NABARD - Student Internship Scheme 2016-2017 - page 84

• Lower- and middle-altitude (<3500m) districts of Una, Bilaspur, Hamirpur, Solan, Mandi, Sirmaur,
and Shimla receive annual average GHI (Global Horizontal Insolation) above 5 kWh/m2/day. The
districts of Lahaul Spiti, Kinnaur, Kullu, and Chamba located at higher altitude (>3500m) receive
annual average GHI in the range 4.5–5 kWh/m2/day.
• Department of agriculture has prepared models for solar fencing i.e. Model No. 1-7. Average 7
wires (2.10m) of solar fencing covering different area were observed in order to study the economic
viability of solar fencing model.
• Model No. 1 and 2 were found not to be viable for financing because total investment cost including
running meter cost was very high and area covered by solar fencing was very low. The IRR and BCR
was very low hence these models were not economical viable. However Model No. 3&4 were found
to be economically viable covering an area of 300m (1.5 acre) and 500m (3.7 acre). The running
meter cost was less and area was more in comparison to Model No. 1 and Model No. 2.
• All of these entire models were based without financial assistance by any government agency or
Department. It means after availability of subsidy these models result in higher benefit to farmer.
• In a nutshell it is clear the Model No. 3 onwards were viable for small and marginal farmer.
• After calculating Bankability it was found that repayment schedule works out to be 9 year to repay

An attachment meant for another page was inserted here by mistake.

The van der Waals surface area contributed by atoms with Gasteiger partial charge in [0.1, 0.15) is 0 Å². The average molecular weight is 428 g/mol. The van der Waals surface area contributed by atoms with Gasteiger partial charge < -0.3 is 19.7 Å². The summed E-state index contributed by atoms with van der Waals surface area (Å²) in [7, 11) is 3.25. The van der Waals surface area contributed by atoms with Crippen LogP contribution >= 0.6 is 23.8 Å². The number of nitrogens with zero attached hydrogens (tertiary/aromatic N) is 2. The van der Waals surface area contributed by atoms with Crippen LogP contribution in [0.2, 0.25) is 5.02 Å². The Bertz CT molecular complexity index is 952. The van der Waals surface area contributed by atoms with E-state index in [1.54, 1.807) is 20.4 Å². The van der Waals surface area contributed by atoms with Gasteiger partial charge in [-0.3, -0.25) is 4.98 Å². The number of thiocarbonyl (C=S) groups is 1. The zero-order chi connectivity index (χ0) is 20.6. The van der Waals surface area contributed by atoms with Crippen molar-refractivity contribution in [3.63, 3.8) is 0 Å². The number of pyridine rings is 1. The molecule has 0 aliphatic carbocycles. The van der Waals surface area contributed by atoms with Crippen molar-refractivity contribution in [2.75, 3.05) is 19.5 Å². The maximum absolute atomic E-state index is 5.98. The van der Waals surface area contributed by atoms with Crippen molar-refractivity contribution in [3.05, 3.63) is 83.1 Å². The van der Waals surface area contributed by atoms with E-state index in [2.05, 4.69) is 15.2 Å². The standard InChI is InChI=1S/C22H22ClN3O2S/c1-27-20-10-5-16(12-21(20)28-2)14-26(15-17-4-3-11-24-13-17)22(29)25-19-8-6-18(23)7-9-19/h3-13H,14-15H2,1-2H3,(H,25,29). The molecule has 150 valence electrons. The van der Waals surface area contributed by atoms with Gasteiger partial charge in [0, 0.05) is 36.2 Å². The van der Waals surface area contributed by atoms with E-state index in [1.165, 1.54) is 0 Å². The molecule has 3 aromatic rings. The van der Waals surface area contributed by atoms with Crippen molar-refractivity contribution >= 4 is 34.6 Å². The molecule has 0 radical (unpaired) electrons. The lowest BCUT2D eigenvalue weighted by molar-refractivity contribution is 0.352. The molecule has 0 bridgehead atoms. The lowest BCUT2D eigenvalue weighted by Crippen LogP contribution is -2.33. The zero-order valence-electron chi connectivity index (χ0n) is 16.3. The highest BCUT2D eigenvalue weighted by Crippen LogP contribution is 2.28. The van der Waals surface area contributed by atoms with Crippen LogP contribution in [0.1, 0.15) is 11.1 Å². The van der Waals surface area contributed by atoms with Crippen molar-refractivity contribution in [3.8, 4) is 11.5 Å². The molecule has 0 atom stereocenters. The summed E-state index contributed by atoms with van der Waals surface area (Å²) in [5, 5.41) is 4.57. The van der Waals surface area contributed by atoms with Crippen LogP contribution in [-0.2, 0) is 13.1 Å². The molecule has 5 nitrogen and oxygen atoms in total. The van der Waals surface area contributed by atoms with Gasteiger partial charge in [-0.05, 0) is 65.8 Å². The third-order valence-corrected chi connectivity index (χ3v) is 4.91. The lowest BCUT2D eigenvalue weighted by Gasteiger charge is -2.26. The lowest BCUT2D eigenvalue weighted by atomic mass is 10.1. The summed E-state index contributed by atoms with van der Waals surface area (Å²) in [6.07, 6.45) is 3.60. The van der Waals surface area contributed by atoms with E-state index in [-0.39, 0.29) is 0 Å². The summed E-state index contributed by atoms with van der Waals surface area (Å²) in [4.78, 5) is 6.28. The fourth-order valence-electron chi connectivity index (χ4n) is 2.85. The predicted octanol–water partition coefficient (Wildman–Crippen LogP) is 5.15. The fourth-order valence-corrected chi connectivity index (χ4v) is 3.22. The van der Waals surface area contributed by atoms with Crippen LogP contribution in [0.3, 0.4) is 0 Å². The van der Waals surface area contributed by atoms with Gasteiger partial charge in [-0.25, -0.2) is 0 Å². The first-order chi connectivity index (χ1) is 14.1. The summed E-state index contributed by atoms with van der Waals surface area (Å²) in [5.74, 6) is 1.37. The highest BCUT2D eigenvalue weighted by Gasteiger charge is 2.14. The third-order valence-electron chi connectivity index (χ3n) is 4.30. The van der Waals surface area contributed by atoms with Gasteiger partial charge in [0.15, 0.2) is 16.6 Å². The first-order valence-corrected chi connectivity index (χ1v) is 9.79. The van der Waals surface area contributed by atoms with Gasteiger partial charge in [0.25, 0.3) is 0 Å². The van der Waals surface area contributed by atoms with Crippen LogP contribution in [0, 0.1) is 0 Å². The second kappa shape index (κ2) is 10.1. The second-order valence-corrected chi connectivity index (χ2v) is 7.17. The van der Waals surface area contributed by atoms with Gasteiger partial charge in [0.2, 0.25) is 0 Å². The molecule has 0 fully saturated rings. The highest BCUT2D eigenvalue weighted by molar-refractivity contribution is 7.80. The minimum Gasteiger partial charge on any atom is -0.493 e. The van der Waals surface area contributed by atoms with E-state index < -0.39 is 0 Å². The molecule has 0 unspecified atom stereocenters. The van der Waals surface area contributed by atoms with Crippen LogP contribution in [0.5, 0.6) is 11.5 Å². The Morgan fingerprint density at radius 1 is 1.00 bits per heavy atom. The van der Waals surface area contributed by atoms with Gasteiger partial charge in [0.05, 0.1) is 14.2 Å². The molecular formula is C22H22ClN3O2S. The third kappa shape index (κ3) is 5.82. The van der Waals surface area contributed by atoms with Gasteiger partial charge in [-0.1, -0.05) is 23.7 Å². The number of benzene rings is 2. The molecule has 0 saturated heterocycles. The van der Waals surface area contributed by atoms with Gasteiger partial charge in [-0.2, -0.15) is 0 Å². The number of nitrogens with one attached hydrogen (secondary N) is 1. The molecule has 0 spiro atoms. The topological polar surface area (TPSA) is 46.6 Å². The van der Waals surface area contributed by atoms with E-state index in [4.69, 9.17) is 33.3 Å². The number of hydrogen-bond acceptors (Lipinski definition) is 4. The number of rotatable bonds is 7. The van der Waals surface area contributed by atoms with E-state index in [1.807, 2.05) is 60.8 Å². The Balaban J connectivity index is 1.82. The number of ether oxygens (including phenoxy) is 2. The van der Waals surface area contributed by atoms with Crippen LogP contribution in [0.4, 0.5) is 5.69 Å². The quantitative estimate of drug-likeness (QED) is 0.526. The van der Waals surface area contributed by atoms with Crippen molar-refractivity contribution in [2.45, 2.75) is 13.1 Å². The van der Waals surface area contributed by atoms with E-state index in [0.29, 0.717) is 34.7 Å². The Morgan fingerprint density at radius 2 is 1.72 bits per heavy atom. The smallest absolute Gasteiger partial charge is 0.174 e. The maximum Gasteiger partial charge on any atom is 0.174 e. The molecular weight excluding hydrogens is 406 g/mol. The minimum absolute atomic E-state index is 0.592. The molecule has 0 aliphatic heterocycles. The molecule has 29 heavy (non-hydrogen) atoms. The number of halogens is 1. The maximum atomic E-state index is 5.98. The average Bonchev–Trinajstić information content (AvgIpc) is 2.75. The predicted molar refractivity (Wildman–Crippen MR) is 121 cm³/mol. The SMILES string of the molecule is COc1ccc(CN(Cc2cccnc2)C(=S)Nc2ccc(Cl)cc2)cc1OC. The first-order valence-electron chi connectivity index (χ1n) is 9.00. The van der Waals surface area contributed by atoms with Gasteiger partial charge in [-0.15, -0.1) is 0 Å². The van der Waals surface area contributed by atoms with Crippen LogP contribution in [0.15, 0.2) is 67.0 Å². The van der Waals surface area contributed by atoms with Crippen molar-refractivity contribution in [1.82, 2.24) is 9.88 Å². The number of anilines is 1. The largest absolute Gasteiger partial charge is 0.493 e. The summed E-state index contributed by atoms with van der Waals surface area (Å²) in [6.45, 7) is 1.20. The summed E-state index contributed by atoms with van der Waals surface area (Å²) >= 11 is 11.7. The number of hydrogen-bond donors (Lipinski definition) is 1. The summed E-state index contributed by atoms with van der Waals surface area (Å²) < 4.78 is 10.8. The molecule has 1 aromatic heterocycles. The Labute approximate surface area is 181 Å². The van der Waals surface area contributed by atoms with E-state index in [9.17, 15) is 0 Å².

the loan amount given by bank.
• After Model no. 3 onwards, are more viable and accordingly, the no. of year in repayment schedule
should decrease.
• In the Study area it was found that before implementation of solar fencing there was approximately
69% loss to the fruits due to wild animals. Thus resulting, in huge loss of money to farmer. But after
construction of solar fencing there was no damage to plants as it provides 100% protection.
• It was also observed from the study that district wise viable in districts of potential of investment in
solar fencing was Kangra, Una, Bilaspur, Mandi, Shimla, Hamirpur, Soaln, Sirmaur, Kullu, Kinnaur
and Lahulspiti. So solar fencing can be widely replicated in almost all the districts of HP.
B. Solar Water Pump:
• The total agriculture was rainfed dependent upon the monsoon rainfall in the months of July, August
and September. Farmers have no alternative source of irrigation.
• Solar water pumps play an important role to lift water from Well/Khad/Kuhl/River and irrigates
the agriculture field.
• NABARD has provided different models for Solar Water Pump. SPV pump sets capacity ranges from
1.5 hp to 4.0 hp. But while calculating the financial viability of different solar water pump; it was
observed that they are not viable because investment cost was high. Farmer may face loss in solar
water pump without any government assistance.
• But with financial assistance in solar water pump all models are economical viable. Model 1 for 1.5
HP SPV pumpset resulting in total internal rate of return was 17% and benefit costs ratio was 1.06.
This shows that this model was financial viable.
• IRR and BCR were continuously increasing frommodel 1 to model 4. It means solar water pump was
more viable for models with higher acreage.
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